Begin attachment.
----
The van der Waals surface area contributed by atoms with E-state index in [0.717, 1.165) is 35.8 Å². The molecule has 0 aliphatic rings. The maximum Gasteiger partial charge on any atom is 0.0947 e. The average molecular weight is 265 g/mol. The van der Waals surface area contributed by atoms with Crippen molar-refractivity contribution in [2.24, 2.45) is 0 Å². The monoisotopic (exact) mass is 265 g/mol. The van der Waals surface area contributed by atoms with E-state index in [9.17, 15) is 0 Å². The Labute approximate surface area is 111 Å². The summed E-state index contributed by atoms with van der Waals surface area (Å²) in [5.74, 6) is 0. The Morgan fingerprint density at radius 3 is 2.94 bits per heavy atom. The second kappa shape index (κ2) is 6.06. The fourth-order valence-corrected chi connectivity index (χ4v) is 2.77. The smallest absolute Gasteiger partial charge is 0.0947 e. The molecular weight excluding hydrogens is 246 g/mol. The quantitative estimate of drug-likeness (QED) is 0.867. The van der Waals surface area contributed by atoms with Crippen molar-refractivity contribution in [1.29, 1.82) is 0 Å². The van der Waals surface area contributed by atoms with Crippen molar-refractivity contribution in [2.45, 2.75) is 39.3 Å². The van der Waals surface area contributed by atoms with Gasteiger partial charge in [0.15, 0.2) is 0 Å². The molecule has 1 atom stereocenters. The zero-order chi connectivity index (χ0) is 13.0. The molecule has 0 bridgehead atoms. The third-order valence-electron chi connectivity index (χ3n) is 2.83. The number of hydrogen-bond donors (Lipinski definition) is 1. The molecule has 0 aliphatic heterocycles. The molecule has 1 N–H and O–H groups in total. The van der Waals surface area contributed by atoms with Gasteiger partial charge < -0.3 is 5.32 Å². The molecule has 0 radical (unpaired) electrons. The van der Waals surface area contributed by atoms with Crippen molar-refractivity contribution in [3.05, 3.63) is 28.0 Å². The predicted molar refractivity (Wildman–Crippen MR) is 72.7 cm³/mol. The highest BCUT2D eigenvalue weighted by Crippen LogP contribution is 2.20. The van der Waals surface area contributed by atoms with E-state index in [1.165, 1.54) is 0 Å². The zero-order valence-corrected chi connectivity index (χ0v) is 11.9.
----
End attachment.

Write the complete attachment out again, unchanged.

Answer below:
The van der Waals surface area contributed by atoms with E-state index in [0.717, 1.165) is 35.8 Å². The molecule has 0 aliphatic rings. The maximum Gasteiger partial charge on any atom is 0.0947 e. The average molecular weight is 265 g/mol. The van der Waals surface area contributed by atoms with Crippen molar-refractivity contribution in [2.24, 2.45) is 0 Å². The monoisotopic (exact) mass is 265 g/mol. The van der Waals surface area contributed by atoms with E-state index in [9.17, 15) is 0 Å². The Labute approximate surface area is 111 Å². The summed E-state index contributed by atoms with van der Waals surface area (Å²) in [5.74, 6) is 0. The Morgan fingerprint density at radius 3 is 2.94 bits per heavy atom. The second kappa shape index (κ2) is 6.06. The fourth-order valence-corrected chi connectivity index (χ4v) is 2.77. The smallest absolute Gasteiger partial charge is 0.0947 e. The molecular weight excluding hydrogens is 246 g/mol. The quantitative estimate of drug-likeness (QED) is 0.867. The van der Waals surface area contributed by atoms with Crippen molar-refractivity contribution in [1.29, 1.82) is 0 Å². The van der Waals surface area contributed by atoms with Crippen molar-refractivity contribution in [2.45, 2.75) is 39.3 Å². The van der Waals surface area contributed by atoms with Gasteiger partial charge in [0.15, 0.2) is 0 Å². The molecule has 1 atom stereocenters. The zero-order chi connectivity index (χ0) is 13.0. The molecule has 0 bridgehead atoms. The third-order valence-electron chi connectivity index (χ3n) is 2.83. The number of hydrogen-bond donors (Lipinski definition) is 1. The molecule has 0 aliphatic heterocycles. The molecule has 1 N–H and O–H groups in total. The van der Waals surface area contributed by atoms with Gasteiger partial charge < -0.3 is 5.32 Å². The molecule has 0 radical (unpaired) electrons. The van der Waals surface area contributed by atoms with Crippen molar-refractivity contribution in [3.05, 3.63) is 28.0 Å². The predicted molar refractivity (Wildman–Crippen MR) is 72.7 cm³/mol. The highest BCUT2D eigenvalue weighted by Crippen LogP contribution is 2.20. The van der Waals surface area contributed by atoms with E-state index in [1.165, 1.54) is 0 Å². The zero-order valence-corrected chi connectivity index (χ0v) is 11.9.